Multiple comparisons revealed an interaction effect between performance level and epochs. For example, LP male runners started the race at a higher relative mean speed (144.2 ± 16.3%) when compared to HP male runners (133.2 ± 13.1%). Accordingly, LP female runners started at a higher relative mean speed (198.8 ± 24.3%) than HP female runners (149.6 ± 22.3%). Furthermore, a sex by performance level interaction effect was observed in pacing strategy. Interestingly, no difference was observed in absolute mean speed between HP male and HP female runners in the initial epoch (P < 0.165). However, HP male runners ran faster than female ones in intermediate (P < 0.019) and final epochs (P < 0.003). In contrast, LP male runners were faster than LP female runners in initial (P < 0.012), intermediate (P < 0.000) and final epochs (P < 0.004). Figure 1 and Figure 2 depict the pacing strategy profile of the overall 3 best male and female runners and all runners.

FIGURE 1
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Figure 1. Mean running speed in each 10-min interval of the 24-h ultramarathon. (A) top 3 male and all male runners; (B) top 3 female and all female runners; (C) top 3 male and top 3 female runners and (D) all male and all female runners; Top 3, the overall 3 best runners.

FIGURE 2
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Figure 2. Relative mean race speed during the 24-h ultramarathon. (A) top 3 male and all male runners; (B) top 3 female and all female runners; (C) top 3 male and top 3 female runners (D) all male and all female runners; Top 3, the overall 3 best runners. Mean speed was reported in brackets.

Regarding the time spent in different speeds, the 4 × 2 × 2 repeated-measures ANOVA showed a speed by sex interaction effect (P < 0.004) as well as a speed by performance level interaction effect (P < 0.001). Thus, overall results were that male and HP runners spent more time in running speeds (>8.0 km·h−1) than female and LP runners. Accordingly, male and HP runners spent less time at SSR (i.e., speed <3.5 km·h−1) and walking speed (i.e., 3.5–5.9 km·h−1) than females and LP, respectively. Figure 3 shows the relative time spent in different speed ranges during the 24-h ultramarathon race according to performance level (panel A) and sex (panel B).

FIGURE 3
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Figure 3. Percentage of time spent at speeds corresponding to a substantial speed reduction (SSR <3.5 km·h−1), walking (from 3.5 to 5.9 km·h−1), walk-to-running transition (from 6.0 to 8.0 km·h−1) and running (>8.0 km·h−1). (A) HP vs. LP; (B) male vs. female; *, significant difference (P < 0.05) between performance levels or sexes in the same speed range; ‡, significant difference (P < 0.05) when compared to 3.5–5.9 km·h−1 LP; †, significant difference (P < 0.05) when compared to lower speed range(s) in the same performance level or sex; LP = low performance; HP, high performance. Results presented in mean and standard deviation.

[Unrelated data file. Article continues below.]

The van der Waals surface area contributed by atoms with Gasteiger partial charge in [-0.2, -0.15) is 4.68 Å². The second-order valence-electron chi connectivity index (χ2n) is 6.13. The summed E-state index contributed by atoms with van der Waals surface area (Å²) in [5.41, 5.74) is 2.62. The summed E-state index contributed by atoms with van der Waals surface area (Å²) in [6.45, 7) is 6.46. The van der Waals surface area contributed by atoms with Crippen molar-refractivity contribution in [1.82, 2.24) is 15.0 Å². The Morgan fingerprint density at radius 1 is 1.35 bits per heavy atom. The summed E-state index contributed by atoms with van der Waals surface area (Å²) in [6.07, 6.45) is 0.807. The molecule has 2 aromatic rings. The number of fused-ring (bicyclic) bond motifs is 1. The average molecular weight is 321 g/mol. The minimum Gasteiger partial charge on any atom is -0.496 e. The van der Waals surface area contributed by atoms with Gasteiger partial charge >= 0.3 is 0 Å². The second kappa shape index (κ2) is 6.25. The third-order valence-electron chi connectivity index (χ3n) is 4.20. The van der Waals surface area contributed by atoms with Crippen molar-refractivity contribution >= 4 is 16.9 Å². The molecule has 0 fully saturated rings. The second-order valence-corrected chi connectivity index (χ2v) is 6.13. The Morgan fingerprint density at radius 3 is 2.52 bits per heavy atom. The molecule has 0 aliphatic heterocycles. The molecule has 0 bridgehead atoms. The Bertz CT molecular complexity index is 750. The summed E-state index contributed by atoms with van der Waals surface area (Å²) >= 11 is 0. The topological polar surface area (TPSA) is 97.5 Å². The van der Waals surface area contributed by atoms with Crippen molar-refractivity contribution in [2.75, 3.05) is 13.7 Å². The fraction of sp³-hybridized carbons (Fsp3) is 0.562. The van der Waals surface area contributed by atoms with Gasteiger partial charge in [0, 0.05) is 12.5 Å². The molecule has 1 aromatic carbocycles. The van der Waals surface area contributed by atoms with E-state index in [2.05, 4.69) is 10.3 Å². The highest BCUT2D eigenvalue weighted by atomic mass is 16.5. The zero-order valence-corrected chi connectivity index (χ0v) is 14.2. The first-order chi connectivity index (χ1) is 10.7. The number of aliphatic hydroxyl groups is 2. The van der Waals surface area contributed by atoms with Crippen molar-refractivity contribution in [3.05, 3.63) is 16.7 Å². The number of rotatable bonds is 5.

Substantial Speed Reductions Analysis

When the time spent in SSR was analyzed, a significant performance level by sex interaction effect in the number (P = 0.037) and total time of SSR (P < 0.001) was observed, but not for the mean duration of each SSR (P = 0.067). Overall results were that LP female runners showed an increased number of SSR when compared to HP female runners (P < 0.001), thereby spending a higher total time in SSR than HP female (P < 0.001). Furthermore, LP female runners spent a higher total time in SSR than LP male runners (P < 0.001). As a result, there was a significant performance level by sex interaction effect in total distance covered during the 24-h race (P < 0.001), as male runners ran longer distances than their female partners in HP and LP groups (Table 1).

TABLE 1
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Table 1. Total distance, number of substantial speed reductions (<3.5 km·h−1), mean duration of each substantial speed reduction, total time in substantial speed reduction, and %total time (24 h) in substantial speed reduction of performance level groups and sex.

Significant negative correlations were observed between the number of SSR and the total distance covered in 24 h in both male (r = −0.47; P = 0.009) and female runners (r = −0.61; P = 0.003) (Figure 4). Accordingly, there was a significant negative correlation between speed CV and total distance covered in 24 h, in both male (r = −0.64; P < 0.001) and female runners (r = −0.47; P = 0.033). The lowest speed variation was found in HP groups, both male (21.5 ± 4.8%; 17.1 to 25.9%) and female runners (23.1 ± 2.5%; 20.8 to 25.5%). In contrast, LP male (27.2 ± 3.0%; 24.5 to 30.0%) and female runners (28.8 ± 4.4%; 24.8 to 32.9%) showed the higher levels of CV in speed (Figures 5A,B).

FIGURE 4
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Figure 4. Correlation between number of substantial speed reductions (SSR) and total distance. (A), male (n = 30); (B), female (n = 21).

FIGURE 5
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Figure 5. Correlation between speed coefficient of variation (CV) and total distance. (A) male (n = 30); (B) female (n = 21).

Discussion

The novel main finding of the present study suggests that the number of breaks may partially explain the 24-h ultramarathon performance as HP runners spent less time in speeds <3.5 km·h−1 (SSR) than LP runners. Accordingly, male runners, regardless of performance level, also showed a lower time (%24 h) in SSR than female runners. Together, both results suggest a lower time spent at very low speeds associated with active or passive resting (walking speed from 3.5 to 5.9 km·h−1 or SSR <3.5 km·h−1) is related to better 24-h ultramarathon performance. Importantly, HP runners showed a more even pace with less speed variations than LP ones, perhaps indicating that a more conservative pacing strategy is the most appropriate to attain optimal performance in endurance events performed in extreme conditions.